I'm also planning to invigorate a neglected corner of the vegetable garden near the larger wicking beds that is quite close to the kitchen door, creating a little path and a crescent moon stuffed with lemon balm (currently under the elders and covered in purple bird shit from their glutting on berries), peppermint, chamomile, thyme, sage and other culinary and medicinal plants, containing them in a more central area. They're still welcome to plant themselves throughout the tangle of my garden, but I'd like them close on hand in this more contained space.

Horseradish waiting to be dug up for fire cider

The horseradish and turmeric sit underground still - I'm scared to check their roots to see if they are edible yet. I plan on more hothouse exotics this year - more turmeric, some ginger, galangal and a curry plant, and maybe even a tamarind.

One of my recent herb book purchases, bookmarked with oregano

It's more than a delight to immerse myself in the world of herbs. I have piles of books marked with leaves and stalks, considering recipes for balms and brews, and jars of various oxymels - the latest being tulsi and hibiscus, which I cannot wait to try.

There are worse ways to spend my time.

What herbs are you growing, collecting, foraging or working with?

With Love,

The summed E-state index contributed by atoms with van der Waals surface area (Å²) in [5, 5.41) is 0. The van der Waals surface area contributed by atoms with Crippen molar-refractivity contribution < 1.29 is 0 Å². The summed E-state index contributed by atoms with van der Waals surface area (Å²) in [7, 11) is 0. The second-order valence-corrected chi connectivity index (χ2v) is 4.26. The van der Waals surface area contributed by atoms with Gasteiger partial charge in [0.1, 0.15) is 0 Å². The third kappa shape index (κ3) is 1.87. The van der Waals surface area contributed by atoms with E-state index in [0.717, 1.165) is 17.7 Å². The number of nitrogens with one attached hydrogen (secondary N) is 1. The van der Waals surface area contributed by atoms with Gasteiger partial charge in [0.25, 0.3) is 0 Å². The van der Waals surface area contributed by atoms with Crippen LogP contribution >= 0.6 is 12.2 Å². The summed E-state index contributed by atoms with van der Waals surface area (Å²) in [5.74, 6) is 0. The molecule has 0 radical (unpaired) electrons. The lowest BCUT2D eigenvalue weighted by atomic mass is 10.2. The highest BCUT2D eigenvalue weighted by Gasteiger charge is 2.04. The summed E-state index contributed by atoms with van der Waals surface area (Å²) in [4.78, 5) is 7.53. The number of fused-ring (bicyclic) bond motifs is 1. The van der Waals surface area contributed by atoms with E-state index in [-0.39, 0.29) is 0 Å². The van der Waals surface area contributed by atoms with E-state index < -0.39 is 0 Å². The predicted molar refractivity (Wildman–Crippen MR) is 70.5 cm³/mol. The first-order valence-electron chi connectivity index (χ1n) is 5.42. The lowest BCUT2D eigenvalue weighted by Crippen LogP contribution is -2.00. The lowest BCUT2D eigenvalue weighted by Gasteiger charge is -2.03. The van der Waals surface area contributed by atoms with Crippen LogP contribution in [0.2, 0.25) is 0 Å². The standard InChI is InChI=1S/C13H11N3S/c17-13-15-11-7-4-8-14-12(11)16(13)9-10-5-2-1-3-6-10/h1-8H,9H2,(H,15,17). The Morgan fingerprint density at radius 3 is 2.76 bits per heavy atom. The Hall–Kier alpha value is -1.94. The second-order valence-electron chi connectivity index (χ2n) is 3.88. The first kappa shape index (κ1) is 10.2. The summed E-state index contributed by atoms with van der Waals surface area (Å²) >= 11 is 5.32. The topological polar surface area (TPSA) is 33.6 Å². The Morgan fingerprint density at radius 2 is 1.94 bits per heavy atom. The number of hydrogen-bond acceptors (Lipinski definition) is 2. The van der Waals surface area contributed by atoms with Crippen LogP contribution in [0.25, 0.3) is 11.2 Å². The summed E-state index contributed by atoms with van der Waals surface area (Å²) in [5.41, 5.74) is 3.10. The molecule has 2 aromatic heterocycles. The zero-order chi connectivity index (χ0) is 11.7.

Supporting Meditators on HIVE



 2 years ago  

Thanks. What do you like about it? It's nice to elaborate a little. :) Thanks for stopping by though!

None yet.... Not much up yet... I have the pink yarrow but had read it doesn't have quite the properties as the white species type. So I only use the white for medicinal.

 2 years ago  

Me too. I have been fighting the chickens for the white as it's closer to their pen and the wyandottes have been jumping over the bloody fence - grrr.

My favorites are Ashwagandha and ginseng. And Tulsi I wear as wooden carved beads around my neck or use as wooden mala for chanting meditation. I bought them in India.

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 2 years ago  

Those beads sound so special! This year I'm growing ashwagandwa for the first time. I am yet to figure out how to process it .. thanks for the reminder to investigate!

I may well do a post on the beads with some photos in coming days, so you can see them.
The Ashwagandha I used was a dried powder, so I presume the wood or root of the plant gets ground up as small/fine as possible. Then the powder can be used in a smoothie or over a breakfast cereal. It's very invigorating and energizing.

Oooooo... Gotu Kola...??? I haven't seen anyone mention that in a long time. A good tonic for the brain, especially when combined with Ginkgo. You need to make tea of these for your hubby so he 'remembers' that you like gifts and get more from him in the future...😏

 2 years ago